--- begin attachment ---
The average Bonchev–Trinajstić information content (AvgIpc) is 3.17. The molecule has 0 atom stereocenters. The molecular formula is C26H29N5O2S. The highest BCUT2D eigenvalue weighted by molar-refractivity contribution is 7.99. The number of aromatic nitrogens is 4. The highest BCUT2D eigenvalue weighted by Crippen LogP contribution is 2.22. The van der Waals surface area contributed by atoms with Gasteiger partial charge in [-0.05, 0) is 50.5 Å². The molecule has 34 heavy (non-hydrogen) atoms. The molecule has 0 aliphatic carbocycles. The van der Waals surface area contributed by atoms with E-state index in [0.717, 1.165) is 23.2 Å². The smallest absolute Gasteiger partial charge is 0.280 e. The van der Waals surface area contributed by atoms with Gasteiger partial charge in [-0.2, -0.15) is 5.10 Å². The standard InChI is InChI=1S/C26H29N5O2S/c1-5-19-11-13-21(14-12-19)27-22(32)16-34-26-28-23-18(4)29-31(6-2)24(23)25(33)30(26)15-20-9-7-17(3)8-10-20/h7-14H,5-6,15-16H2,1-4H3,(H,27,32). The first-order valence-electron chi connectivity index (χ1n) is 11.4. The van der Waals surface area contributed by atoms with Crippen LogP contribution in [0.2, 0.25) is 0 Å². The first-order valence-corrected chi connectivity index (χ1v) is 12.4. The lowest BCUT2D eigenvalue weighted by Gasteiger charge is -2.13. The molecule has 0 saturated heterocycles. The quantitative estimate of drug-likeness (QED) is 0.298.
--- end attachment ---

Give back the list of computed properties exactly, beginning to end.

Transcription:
The average Bonchev–Trinajstić information content (AvgIpc) is 3.17. The molecule has 0 atom stereocenters. The molecular formula is C26H29N5O2S. The highest BCUT2D eigenvalue weighted by molar-refractivity contribution is 7.99. The number of aromatic nitrogens is 4. The highest BCUT2D eigenvalue weighted by Crippen LogP contribution is 2.22. The van der Waals surface area contributed by atoms with Gasteiger partial charge in [-0.05, 0) is 50.5 Å². The molecule has 34 heavy (non-hydrogen) atoms. The molecule has 0 aliphatic carbocycles. The van der Waals surface area contributed by atoms with E-state index in [0.717, 1.165) is 23.2 Å². The smallest absolute Gasteiger partial charge is 0.280 e. The van der Waals surface area contributed by atoms with Gasteiger partial charge in [-0.2, -0.15) is 5.10 Å². The standard InChI is InChI=1S/C26H29N5O2S/c1-5-19-11-13-21(14-12-19)27-22(32)16-34-26-28-23-18(4)29-31(6-2)24(23)25(33)30(26)15-20-9-7-17(3)8-10-20/h7-14H,5-6,15-16H2,1-4H3,(H,27,32). The first-order valence-electron chi connectivity index (χ1n) is 11.4. The van der Waals surface area contributed by atoms with Crippen LogP contribution in [0.2, 0.25) is 0 Å². The first-order valence-corrected chi connectivity index (χ1v) is 12.4. The lowest BCUT2D eigenvalue weighted by Gasteiger charge is -2.13. The molecule has 0 saturated heterocycles. The quantitative estimate of drug-likeness (QED) is 0.298.